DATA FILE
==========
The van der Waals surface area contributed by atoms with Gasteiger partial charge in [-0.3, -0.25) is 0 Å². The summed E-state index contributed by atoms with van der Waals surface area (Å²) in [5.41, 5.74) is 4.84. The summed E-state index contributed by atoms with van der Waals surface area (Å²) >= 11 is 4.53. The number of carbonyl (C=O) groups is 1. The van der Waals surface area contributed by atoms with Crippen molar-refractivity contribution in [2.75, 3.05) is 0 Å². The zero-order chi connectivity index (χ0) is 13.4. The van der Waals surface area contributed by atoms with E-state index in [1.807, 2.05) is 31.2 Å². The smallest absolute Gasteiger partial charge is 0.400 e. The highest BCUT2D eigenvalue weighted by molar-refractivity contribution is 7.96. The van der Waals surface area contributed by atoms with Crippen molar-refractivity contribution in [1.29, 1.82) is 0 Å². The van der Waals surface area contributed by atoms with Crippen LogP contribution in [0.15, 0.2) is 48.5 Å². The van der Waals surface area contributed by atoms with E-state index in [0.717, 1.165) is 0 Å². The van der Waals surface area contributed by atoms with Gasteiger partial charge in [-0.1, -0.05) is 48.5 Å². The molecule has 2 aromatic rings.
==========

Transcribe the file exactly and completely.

The van der Waals surface area contributed by atoms with Gasteiger partial charge in [-0.3, -0.25) is 0 Å². The summed E-state index contributed by atoms with van der Waals surface area (Å²) in [5.41, 5.74) is 4.84. The summed E-state index contributed by atoms with van der Waals surface area (Å²) >= 11 is 4.53. The number of carbonyl (C=O) groups is 1. The van der Waals surface area contributed by atoms with Crippen molar-refractivity contribution in [2.75, 3.05) is 0 Å². The zero-order chi connectivity index (χ0) is 13.4. The van der Waals surface area contributed by atoms with E-state index in [1.807, 2.05) is 31.2 Å². The smallest absolute Gasteiger partial charge is 0.400 e. The highest BCUT2D eigenvalue weighted by molar-refractivity contribution is 7.96. The van der Waals surface area contributed by atoms with Crippen molar-refractivity contribution in [1.29, 1.82) is 0 Å². The van der Waals surface area contributed by atoms with Crippen LogP contribution in [0.15, 0.2) is 48.5 Å². The van der Waals surface area contributed by atoms with E-state index in [0.717, 1.165) is 0 Å². The van der Waals surface area contributed by atoms with Gasteiger partial charge in [-0.1, -0.05) is 48.5 Å². The molecule has 2 aromatic rings.